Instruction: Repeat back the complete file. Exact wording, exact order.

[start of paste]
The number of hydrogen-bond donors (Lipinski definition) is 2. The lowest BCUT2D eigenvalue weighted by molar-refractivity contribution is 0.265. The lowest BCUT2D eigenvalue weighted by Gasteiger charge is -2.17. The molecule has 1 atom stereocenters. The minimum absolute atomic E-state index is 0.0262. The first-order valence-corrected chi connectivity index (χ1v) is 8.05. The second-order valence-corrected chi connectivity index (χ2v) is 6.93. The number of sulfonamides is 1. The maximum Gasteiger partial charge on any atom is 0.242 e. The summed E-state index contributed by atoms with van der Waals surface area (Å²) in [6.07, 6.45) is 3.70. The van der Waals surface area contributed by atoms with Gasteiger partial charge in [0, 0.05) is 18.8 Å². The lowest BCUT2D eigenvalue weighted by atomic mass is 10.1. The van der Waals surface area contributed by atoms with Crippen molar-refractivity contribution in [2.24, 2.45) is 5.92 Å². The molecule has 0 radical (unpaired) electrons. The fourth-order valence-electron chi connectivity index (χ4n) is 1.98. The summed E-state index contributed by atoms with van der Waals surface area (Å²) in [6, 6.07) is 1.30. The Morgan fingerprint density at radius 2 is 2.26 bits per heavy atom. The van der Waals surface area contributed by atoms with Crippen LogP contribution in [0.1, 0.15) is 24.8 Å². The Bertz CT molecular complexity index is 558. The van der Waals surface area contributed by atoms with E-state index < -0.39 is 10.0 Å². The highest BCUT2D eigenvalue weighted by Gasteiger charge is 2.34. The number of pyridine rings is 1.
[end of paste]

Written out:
The number of hydrogen-bond donors (Lipinski definition) is 2. The lowest BCUT2D eigenvalue weighted by molar-refractivity contribution is 0.265. The lowest BCUT2D eigenvalue weighted by Gasteiger charge is -2.17. The molecule has 1 atom stereocenters. The minimum absolute atomic E-state index is 0.0262. The first-order valence-corrected chi connectivity index (χ1v) is 8.05. The second-order valence-corrected chi connectivity index (χ2v) is 6.93. The number of sulfonamides is 1. The maximum Gasteiger partial charge on any atom is 0.242 e. The summed E-state index contributed by atoms with van der Waals surface area (Å²) in [6.07, 6.45) is 3.70. The van der Waals surface area contributed by atoms with Gasteiger partial charge in [0, 0.05) is 18.8 Å². The lowest BCUT2D eigenvalue weighted by atomic mass is 10.1. The van der Waals surface area contributed by atoms with Crippen molar-refractivity contribution in [2.24, 2.45) is 5.92 Å². The molecule has 0 radical (unpaired) electrons. The fourth-order valence-electron chi connectivity index (χ4n) is 1.98. The summed E-state index contributed by atoms with van der Waals surface area (Å²) in [6, 6.07) is 1.30. The Morgan fingerprint density at radius 2 is 2.26 bits per heavy atom. The van der Waals surface area contributed by atoms with Crippen LogP contribution in [0.1, 0.15) is 24.8 Å². The Bertz CT molecular complexity index is 558. The van der Waals surface area contributed by atoms with E-state index < -0.39 is 10.0 Å². The highest BCUT2D eigenvalue weighted by Gasteiger charge is 2.34. The number of pyridine rings is 1.